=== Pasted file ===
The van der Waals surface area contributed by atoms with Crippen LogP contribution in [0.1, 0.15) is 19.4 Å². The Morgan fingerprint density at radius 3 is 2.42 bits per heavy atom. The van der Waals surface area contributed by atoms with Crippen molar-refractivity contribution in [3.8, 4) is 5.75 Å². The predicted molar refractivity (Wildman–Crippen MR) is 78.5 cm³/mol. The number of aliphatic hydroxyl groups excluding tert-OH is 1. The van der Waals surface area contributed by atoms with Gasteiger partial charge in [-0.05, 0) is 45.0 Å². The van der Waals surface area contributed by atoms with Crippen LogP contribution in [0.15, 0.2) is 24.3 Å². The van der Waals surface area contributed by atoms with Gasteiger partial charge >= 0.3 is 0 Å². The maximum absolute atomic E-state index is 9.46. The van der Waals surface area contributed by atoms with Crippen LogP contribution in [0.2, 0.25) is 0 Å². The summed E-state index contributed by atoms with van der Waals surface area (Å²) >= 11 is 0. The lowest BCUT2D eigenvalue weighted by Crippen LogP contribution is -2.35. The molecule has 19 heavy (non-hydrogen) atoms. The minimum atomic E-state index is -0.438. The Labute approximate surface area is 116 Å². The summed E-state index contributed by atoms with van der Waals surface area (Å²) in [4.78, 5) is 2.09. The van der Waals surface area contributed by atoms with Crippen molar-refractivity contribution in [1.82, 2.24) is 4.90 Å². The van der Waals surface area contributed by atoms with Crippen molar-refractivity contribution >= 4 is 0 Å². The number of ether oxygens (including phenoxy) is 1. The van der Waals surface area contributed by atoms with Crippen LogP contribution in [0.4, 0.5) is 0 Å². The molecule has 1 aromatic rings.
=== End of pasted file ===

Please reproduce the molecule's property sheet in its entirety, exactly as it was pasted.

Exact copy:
The van der Waals surface area contributed by atoms with Crippen LogP contribution in [0.1, 0.15) is 19.4 Å². The Morgan fingerprint density at radius 3 is 2.42 bits per heavy atom. The van der Waals surface area contributed by atoms with Crippen molar-refractivity contribution in [3.8, 4) is 5.75 Å². The predicted molar refractivity (Wildman–Crippen MR) is 78.5 cm³/mol. The number of aliphatic hydroxyl groups excluding tert-OH is 1. The van der Waals surface area contributed by atoms with Gasteiger partial charge in [-0.05, 0) is 45.0 Å². The van der Waals surface area contributed by atoms with Crippen LogP contribution in [0.15, 0.2) is 24.3 Å². The van der Waals surface area contributed by atoms with Gasteiger partial charge >= 0.3 is 0 Å². The maximum absolute atomic E-state index is 9.46. The van der Waals surface area contributed by atoms with Crippen LogP contribution in [0.2, 0.25) is 0 Å². The summed E-state index contributed by atoms with van der Waals surface area (Å²) >= 11 is 0. The lowest BCUT2D eigenvalue weighted by Crippen LogP contribution is -2.35. The molecule has 19 heavy (non-hydrogen) atoms. The minimum atomic E-state index is -0.438. The Labute approximate surface area is 116 Å². The summed E-state index contributed by atoms with van der Waals surface area (Å²) in [4.78, 5) is 2.09. The van der Waals surface area contributed by atoms with Crippen molar-refractivity contribution in [1.82, 2.24) is 4.90 Å². The van der Waals surface area contributed by atoms with Crippen molar-refractivity contribution >= 4 is 0 Å². The number of ether oxygens (including phenoxy) is 1. The van der Waals surface area contributed by atoms with Crippen LogP contribution in [0.4, 0.5) is 0 Å². The molecule has 1 aromatic rings.